1 teaspoon vanilla
2 cups all-purpose flour
1 recipe orange frosting
Finely shredded orange peel (optional)
1. In a large mixing bowl beat butter and shortening with an electric mixer on medium to high speed for 30 seconds. Add powdered sugar and baking soda; beat until combined, scraping sides of bowl occasionally. Beat in egg, orange juice concentrate, and vanilla until combined. Beat in as much of the flour as you can with the mixer. Using a wooden spoon, stir in any remaining flour.
2. Drop dough by rounded teaspoons 2 inches apart onto an ungreased cookie sheet.
3. Bake in a 375 degree F oven about 8 minutes or until edges are lightly browned. Cool on cookie sheet for 1 minute. Transfer to wire racks: cool completely. Spread cookies with Orange Frosting. If desired, sprinkle with finely shredded orange peel. Makes about 36 cookies.
Stir together 1/2 of a 6-ounce can (1/3 cup) frozen orange juice concentrate, thawed; 1/2 teaspoon finely shredded orange peel; and 3 cups sifted powdered sugar till smooth.
Ego involvement affects many golfing situations. We may elect to shoot over a dog-leg instead of around it. We may use a high-compression ball because hard hitters do, although we could get more distance with less compression. We may shoot for the pin when our general accuracy can only justify shooting at the green.
Play by Intelligence, Not Ego
One of the secrets to better play is not allowing your ego to affect your choices on the course. If your opponent uses a six iron, don't hesitate to use a four wood if "your game" calls for it. In other words, play your game and not your ego.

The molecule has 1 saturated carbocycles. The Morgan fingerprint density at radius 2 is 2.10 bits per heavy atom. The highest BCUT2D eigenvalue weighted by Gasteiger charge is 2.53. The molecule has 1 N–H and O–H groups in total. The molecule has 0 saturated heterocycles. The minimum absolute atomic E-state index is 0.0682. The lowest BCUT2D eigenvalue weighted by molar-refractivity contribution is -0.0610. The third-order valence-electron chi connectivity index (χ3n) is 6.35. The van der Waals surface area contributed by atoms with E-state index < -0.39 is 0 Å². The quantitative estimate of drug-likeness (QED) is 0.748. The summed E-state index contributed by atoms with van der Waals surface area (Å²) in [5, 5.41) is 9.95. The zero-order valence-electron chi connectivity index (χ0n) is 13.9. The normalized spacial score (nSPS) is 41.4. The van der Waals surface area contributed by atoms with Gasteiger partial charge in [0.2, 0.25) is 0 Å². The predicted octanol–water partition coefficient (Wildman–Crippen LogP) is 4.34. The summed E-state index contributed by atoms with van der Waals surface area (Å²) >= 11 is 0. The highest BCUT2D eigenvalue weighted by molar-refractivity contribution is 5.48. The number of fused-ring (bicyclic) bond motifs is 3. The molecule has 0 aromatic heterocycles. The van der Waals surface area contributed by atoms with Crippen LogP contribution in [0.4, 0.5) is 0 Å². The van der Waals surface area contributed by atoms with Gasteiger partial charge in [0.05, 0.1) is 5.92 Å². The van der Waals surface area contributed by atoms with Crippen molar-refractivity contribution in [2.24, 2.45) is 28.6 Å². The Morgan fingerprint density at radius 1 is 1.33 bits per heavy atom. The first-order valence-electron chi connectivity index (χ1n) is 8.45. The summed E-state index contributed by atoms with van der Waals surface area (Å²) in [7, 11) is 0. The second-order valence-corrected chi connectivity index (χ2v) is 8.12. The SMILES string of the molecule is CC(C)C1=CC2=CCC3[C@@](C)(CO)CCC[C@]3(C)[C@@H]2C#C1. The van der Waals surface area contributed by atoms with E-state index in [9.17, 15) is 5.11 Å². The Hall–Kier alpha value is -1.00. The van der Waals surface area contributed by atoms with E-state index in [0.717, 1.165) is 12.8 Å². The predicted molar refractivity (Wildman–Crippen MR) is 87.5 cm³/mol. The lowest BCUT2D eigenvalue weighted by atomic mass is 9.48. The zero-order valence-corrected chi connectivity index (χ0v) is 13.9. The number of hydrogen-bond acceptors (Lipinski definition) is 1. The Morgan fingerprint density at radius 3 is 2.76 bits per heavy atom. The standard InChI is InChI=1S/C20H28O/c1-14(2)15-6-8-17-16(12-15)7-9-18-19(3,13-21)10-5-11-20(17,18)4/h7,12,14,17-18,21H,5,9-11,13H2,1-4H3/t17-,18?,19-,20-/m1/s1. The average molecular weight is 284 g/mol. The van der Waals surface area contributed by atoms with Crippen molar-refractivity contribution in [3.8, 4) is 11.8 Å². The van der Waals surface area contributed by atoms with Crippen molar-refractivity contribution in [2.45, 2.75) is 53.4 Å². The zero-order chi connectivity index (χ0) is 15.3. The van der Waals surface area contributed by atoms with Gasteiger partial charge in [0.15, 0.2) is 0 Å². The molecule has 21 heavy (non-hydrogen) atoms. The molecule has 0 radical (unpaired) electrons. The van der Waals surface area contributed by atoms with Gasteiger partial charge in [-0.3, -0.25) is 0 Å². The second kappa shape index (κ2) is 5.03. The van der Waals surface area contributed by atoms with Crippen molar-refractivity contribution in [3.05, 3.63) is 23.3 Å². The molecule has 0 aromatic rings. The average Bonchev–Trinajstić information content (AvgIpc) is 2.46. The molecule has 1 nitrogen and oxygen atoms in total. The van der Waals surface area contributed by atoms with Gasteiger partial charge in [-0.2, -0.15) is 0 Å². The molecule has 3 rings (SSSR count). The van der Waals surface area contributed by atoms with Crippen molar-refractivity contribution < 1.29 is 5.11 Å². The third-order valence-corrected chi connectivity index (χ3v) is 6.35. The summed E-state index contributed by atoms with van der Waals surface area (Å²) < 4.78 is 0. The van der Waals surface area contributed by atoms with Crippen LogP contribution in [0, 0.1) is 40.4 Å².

There are some ego involvements which can be beneficial, such as pride in improvement. In general though, ego involvements prevent us from doing what a given situation calls for, and this is unfortunate. Nothing can be solved if pride produces wishful thinking or otherwise prevents us from seeing the problem as it is. Let intelligence and not ego drive your golf game and your scores will improve.
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Investing involves risk including the potential loss of principal. No investment strategy can guarantee a profit or protect against loss in periods of declining values.
The Standard & Poor's 500 (S&P 500) is an unmanaged group of securities considered to be representative of the stock market in general.
The Dow Jones Industrial Average is a price-weighted average of 30 significant stocks traded on the New York Stock Exchange and the Nasdaq. The DJIA was invented by Charles Dow back in 1896.
The MSCI EAFE Index was created by Morgan Stanley Capital International (MSCI) that serves as a benchmark of the performance in major international equity markets as represented by 21 major MSCI indexes from Europe, Australia and Southeast Asia.
The 10-year Treasury Note represents debt owed by the United States Treasury to the public. Since the U.S. Government is seen as a risk-free borrower, investors use the 10-year Treasury Note as a benchmark for the long-term bond market.
Google Finance is the source for any reference to the performance of an index between two specific periods.
Opinions expressed are subject to change without notice and are not intended as investment advice or to predict future performance.
Past performance does not guarantee future results.
You cannot invest directly in an index.
Consult your financial professional before making any investment decision.
Fixed income investments are subject to various risks including changes in interest rates, credit quality, inflation risk, market valuations, prepayments, corporate events, tax ramifications and other factors.
These are the views of Platinum Advisor Marketing Strategies, LLC, and not necessarily those of the named representative or named Broker dealer, and should not be construed as investment advice. Neither the named representative nor the named Broker dealer gives tax or legal advice. All information is believed to be from reliable sources; however, we make no representation as to its completeness or accuracy. Please consult your financial advisor for further information.